Sunday, August 2, 2020

Which Foods Have The Most Protein?

Which Foods Have The Most Protein?


We've all heard of protein - in advertisements, product labels, in the gym. Most people flexibly consider meat to be their best source. Definitely loaded with it. But other foods than meat (including some plant foods) are also high quality proteins. And some of them may surprise you.

You may have heard the term "whole protein" or "high quality protein". This means that: Amino acids are blocks of protein, and we need amino acids to make proteins in our bodies such as hormones and enzymes. The body can make some amino acids on its own, but neither of them should be eaten through food - these are not called essential amino acids.

The "complete" protein has all these 9 essential amino acids in sufficient quantities. Whole protein foods are also called "high quality" protein foods. "Incomplete" proteins lose one or more of those essential amino acids and are typically plant foods. Incomplete proteins can still meet the body's needs. Although it was thought that to make a complete protein, you should eat those incomplete sources of protein in a meal such as beans and rice, but now we know that just eating a variety of protein foods during the day is enough.

When it comes to complete, high-quality protein, meat has become a tradition. But this is not your only option.

Here are seven foods beyond meat that provide the protein you need:


Quinoa:


Each half glass of quinoa contains four grams of complete protein and is a good source of fiber (and gluten-free). Quinoa has a mild, slightly nutritious taste and can be served as a side dish like couscous or as a hot breakfast cereal.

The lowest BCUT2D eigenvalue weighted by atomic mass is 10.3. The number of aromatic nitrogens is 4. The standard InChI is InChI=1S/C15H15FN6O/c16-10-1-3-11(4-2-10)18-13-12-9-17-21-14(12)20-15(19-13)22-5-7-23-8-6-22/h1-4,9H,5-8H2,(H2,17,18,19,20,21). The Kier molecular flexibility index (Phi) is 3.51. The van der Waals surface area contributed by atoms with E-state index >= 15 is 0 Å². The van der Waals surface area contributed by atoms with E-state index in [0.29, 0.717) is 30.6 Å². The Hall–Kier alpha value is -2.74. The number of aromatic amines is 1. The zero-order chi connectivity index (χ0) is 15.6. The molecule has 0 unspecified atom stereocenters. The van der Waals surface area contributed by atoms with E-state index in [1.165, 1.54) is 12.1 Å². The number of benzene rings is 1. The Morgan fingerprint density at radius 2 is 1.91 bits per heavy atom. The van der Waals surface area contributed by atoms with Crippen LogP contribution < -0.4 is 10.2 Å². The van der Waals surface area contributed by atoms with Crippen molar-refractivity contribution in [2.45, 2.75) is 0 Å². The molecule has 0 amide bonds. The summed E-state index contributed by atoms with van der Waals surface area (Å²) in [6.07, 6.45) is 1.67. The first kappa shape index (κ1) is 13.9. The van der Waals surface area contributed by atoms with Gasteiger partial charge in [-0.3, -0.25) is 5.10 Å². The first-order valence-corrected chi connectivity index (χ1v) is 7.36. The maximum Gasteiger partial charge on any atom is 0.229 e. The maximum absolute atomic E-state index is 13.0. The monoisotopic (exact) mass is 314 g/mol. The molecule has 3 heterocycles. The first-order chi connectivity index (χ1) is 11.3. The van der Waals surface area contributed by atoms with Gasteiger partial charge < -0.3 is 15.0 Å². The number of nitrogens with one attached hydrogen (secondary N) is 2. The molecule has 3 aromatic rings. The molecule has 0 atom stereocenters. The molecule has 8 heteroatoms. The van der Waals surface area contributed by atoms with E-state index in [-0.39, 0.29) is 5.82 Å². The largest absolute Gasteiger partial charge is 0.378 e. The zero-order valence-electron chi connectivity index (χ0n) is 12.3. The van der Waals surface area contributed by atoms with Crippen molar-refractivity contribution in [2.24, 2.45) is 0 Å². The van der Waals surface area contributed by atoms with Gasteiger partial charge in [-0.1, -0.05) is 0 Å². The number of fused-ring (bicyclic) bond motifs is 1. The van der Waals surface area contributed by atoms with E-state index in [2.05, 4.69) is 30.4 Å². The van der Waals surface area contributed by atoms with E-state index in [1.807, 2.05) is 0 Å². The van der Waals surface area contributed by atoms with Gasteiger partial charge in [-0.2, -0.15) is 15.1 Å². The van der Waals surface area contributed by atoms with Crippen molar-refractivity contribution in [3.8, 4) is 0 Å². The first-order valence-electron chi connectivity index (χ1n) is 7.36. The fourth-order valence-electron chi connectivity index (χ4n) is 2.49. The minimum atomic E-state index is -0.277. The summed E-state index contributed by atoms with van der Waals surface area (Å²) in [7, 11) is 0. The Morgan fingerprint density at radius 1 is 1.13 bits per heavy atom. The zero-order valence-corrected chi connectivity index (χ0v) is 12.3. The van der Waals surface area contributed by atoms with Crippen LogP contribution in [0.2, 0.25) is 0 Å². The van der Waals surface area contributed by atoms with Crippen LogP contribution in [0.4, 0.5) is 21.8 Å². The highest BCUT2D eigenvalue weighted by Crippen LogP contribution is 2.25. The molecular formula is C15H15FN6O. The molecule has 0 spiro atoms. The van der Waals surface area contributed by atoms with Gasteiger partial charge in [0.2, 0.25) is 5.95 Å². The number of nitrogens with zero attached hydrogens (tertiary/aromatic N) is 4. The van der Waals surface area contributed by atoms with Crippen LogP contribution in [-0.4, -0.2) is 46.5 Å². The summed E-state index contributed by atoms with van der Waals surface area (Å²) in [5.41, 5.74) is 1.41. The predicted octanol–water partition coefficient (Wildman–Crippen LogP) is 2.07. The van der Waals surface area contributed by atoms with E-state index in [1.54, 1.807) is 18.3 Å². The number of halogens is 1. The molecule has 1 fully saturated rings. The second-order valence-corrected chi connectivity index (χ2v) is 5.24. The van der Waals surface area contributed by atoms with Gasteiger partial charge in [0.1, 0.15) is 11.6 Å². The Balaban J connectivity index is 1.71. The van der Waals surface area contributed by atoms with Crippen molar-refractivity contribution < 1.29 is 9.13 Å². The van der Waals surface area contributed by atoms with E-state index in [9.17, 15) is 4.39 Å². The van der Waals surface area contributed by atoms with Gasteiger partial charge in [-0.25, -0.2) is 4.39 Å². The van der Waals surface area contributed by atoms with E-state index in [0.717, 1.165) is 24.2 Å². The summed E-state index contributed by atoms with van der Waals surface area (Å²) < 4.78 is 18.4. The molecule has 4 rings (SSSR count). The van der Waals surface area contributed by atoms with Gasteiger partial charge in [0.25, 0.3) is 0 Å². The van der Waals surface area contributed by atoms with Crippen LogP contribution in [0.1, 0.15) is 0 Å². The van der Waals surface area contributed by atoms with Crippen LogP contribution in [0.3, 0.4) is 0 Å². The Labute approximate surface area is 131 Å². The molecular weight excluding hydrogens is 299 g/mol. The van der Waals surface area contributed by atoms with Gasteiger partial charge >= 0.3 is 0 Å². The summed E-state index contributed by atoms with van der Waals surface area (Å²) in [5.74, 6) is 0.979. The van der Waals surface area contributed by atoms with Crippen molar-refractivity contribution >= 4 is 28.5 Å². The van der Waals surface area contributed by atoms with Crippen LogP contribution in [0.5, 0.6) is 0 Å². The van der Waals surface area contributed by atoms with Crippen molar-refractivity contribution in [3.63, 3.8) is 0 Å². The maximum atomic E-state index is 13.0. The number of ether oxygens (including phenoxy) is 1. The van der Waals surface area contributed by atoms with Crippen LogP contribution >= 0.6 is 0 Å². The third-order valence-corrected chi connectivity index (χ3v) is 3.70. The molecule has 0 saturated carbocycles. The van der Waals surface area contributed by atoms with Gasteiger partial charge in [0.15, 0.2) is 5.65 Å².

Eggs:


Although some people focus on egg whites, there is also protein in the yolk (of the seven grams of protein in a large egg, about four are white and three are yolk). Yolk also contains nutrients and compounds whose white, like lutein, is not an antioxidant.

Soy:


Soy is a high quality protein, whether in pods as an edema, in a glass as soy milk, or pressed into tofu. To get the most health benefits from soy, separate its complete food sources (such as edema or tofu) from higher processed versions of foods such as bars, frozen burgers, and other packaged products containing soy protein.

Pistachios:


A recent analysis has shown that roasted pistachios actually contain all the essential amino acids. An ounce of tree nuts contains about six grams of protein and three grams of fiber.

Dairy:


Both types of protein in dairy (curd and casein) are complete. In fact, in protein quality analysis, dairy is actually higher than beef. Whether you choose high-fat milk or fat, the amount of protein is about the same (about eight grams per cup). A cup of yogurt, especially Greek yogurt, can have even more.

Buckwheat:


This gluten-free whole grain is a complete protein, and in one study, people reported that it was full of rice or wheat and was more satisfying (despite its name, buckwheat is not really a type of wheat!). To boost protein, add it to green salads or cook it with buckwheat flour.

Fish:


Fish is an excellent source of lean and quality protein. Although salmon is a "fatty" fish, these fats protect the heart and are good for the brain. A tilapia or four-carat fish fillet contains more than 20 grams of protein.


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